Attractions in the town include the ruins of Criccieth Castle, and form the castle extensive views over the town and surrounding countryside. Nearby on Ffordd Castell is "Cadwalader's Ice Cream Parlour", opened in 1927, whilst Stryd Fawr has several bistro style restaurants.
In the centre lies Y Maes, part of the original mediæval town common.
The town is noted for its fairs, held on 23 May and 29 June every year, when large numbers of people visit the fairground itself and the market which spreads through many of the streets of the town.
Famous people associated with the town include the British prime minister, David Lloyd George, who grew up in the nearby village of Llanystumdwy, and poet William George. and several other well-known characters.
The town styles itself The Pearl of Wales on the Shores of Snowdonia.
Name of the town
The earliest recorded form of the place name "Criccieth" in Welsh is found in Brut y Tywysogion where reference is made to the imprisonment of Gruffudd ap Llywelyn in the 'castle of Cruceith' (Middle Welsh orthography: Kastell Krukeith). The form Cruciaith was used by Iolo Goch in a famous 14th century poem addressed to Sir Hywel y Fwyall, custodian of the castle.
There are a number of theories as to the meaning, but the most popular is that it comes from Crug Caeth, in which caeth may mean "prisoner" and thus the name could mean "prisoner's rock", a reference to the imprisonment in the castle of one of the sons of Llywelyn ab Iorwerth, by Llywelyn's own brother. However, caeth has the primary meaning in Middle Welsh of "serf[s]" and the name could refer to a bond community nearby. In later mediæval times the settlement was also known as Treferthyr ("Martyr's town"), probably a reference to St Catherine, after whom the parish church is named.
The spelling of Criccieth remains controversial today. Some regard this version as an anglicism, arguing that the Welsh form Cricieth should be used instead. Others argue that "Criccieth" is simply an anomaly in the Welsh language, in which there is no double-C, and that the spelling should be preserved. This petty dispute has resulted in the vandalising of road signs at the entrance to the town.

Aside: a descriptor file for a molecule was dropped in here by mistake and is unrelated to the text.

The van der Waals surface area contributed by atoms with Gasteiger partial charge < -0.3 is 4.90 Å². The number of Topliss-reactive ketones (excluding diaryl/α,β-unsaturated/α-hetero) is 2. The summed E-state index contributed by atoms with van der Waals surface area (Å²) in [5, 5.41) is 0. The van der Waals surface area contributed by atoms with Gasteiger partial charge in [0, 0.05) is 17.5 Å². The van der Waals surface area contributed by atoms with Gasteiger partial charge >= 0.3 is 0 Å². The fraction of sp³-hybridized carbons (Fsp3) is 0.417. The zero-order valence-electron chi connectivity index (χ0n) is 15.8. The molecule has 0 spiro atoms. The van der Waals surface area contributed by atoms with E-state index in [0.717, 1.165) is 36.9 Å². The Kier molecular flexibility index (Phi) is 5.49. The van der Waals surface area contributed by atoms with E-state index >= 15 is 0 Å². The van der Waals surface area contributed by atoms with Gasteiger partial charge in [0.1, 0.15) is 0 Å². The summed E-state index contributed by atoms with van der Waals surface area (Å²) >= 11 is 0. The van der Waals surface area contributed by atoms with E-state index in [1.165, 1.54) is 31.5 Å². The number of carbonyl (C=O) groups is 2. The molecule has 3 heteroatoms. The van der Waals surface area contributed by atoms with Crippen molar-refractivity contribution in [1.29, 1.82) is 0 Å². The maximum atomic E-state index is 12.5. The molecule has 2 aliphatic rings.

The area around Criccieth was settled during the Bronze Age, and a chambered tomb, Cae Dyni, survives on the coast to the east of the town; it consists of seven upright stones, and there are 13 cup marks, arranged in several groups. Evidence from other sites on the Llŷn peninsula suggests that the area was colonised by a wave of Iron Age settlers probably around the 4th century BC. Ptolemy calls the peninsula Ganganorum Promontorium ("Peninsula of the Gangani"), suggesting the name of the local tribe.
Around 1230, Llywelyn ab Iorwerth, known as Llywelyn the Great, built Criccieth Castle. He had controlled the area since 1202. The first record of the building though was in 1239, when the administrative centre of Eifionydd was moved from Dolbenmaen. On Llywelyn's death in 1240, a struggle ensured between Llywelyn's son; his legitimate son Dafydd who was the named heir, and his bastard son Gruffydd who might have gathered support against his half-English half-brother. Gruffydd was held prisoner in Criccieth Castle, until he was handed over to Henry III of England in 1241, and moved to the Tower of London.
Dafydd ap Llywelyn died in 1246 without leaving an heir, and was succeeded by his nephew Llywelyn ap Gruffydd, known as Llywelyn the Last. Llywelyn was defeated by King Edward I and stripped him of much of his territory. A rebellion sparked by Dafydd, Llywelyn's younger brother, resulted in the final defeat and dissolution of ancient Gwynedd; Llywelyn was slain in battle at Cilmeri, and Criccieth became one of King Edward's strongholds.